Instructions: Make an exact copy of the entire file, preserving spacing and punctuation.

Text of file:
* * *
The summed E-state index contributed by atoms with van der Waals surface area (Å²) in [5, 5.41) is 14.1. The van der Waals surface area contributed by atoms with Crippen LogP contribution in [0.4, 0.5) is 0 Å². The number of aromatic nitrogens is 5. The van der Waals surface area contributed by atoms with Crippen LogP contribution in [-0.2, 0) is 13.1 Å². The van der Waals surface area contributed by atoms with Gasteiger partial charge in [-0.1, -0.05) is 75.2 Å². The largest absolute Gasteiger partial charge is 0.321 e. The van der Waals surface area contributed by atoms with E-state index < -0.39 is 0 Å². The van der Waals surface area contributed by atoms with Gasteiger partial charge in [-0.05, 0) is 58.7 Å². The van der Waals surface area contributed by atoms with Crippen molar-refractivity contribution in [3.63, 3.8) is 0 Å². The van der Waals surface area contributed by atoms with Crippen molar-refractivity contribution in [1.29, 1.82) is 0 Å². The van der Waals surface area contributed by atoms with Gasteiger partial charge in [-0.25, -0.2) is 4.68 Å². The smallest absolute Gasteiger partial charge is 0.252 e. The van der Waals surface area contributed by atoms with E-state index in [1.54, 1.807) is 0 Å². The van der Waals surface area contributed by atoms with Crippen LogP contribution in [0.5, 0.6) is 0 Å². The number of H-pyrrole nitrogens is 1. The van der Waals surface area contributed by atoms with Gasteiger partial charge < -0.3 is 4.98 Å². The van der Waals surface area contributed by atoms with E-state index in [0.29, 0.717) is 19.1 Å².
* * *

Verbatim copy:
The summed E-state index contributed by atoms with van der Waals surface area (Å²) in [5, 5.41) is 14.1. The van der Waals surface area contributed by atoms with Crippen LogP contribution in [0.4, 0.5) is 0 Å². The number of aromatic nitrogens is 5. The van der Waals surface area contributed by atoms with Crippen LogP contribution in [-0.2, 0) is 13.1 Å². The van der Waals surface area contributed by atoms with Gasteiger partial charge in [-0.1, -0.05) is 75.2 Å². The largest absolute Gasteiger partial charge is 0.321 e. The van der Waals surface area contributed by atoms with E-state index < -0.39 is 0 Å². The van der Waals surface area contributed by atoms with Gasteiger partial charge in [-0.05, 0) is 58.7 Å². The van der Waals surface area contributed by atoms with Crippen molar-refractivity contribution in [3.63, 3.8) is 0 Å². The van der Waals surface area contributed by atoms with Crippen molar-refractivity contribution in [1.29, 1.82) is 0 Å². The van der Waals surface area contributed by atoms with Gasteiger partial charge in [-0.25, -0.2) is 4.68 Å². The smallest absolute Gasteiger partial charge is 0.252 e. The van der Waals surface area contributed by atoms with E-state index in [1.54, 1.807) is 0 Å². The van der Waals surface area contributed by atoms with Crippen LogP contribution in [0.5, 0.6) is 0 Å². The number of H-pyrrole nitrogens is 1. The van der Waals surface area contributed by atoms with Gasteiger partial charge < -0.3 is 4.98 Å². The van der Waals surface area contributed by atoms with E-state index in [0.29, 0.717) is 19.1 Å².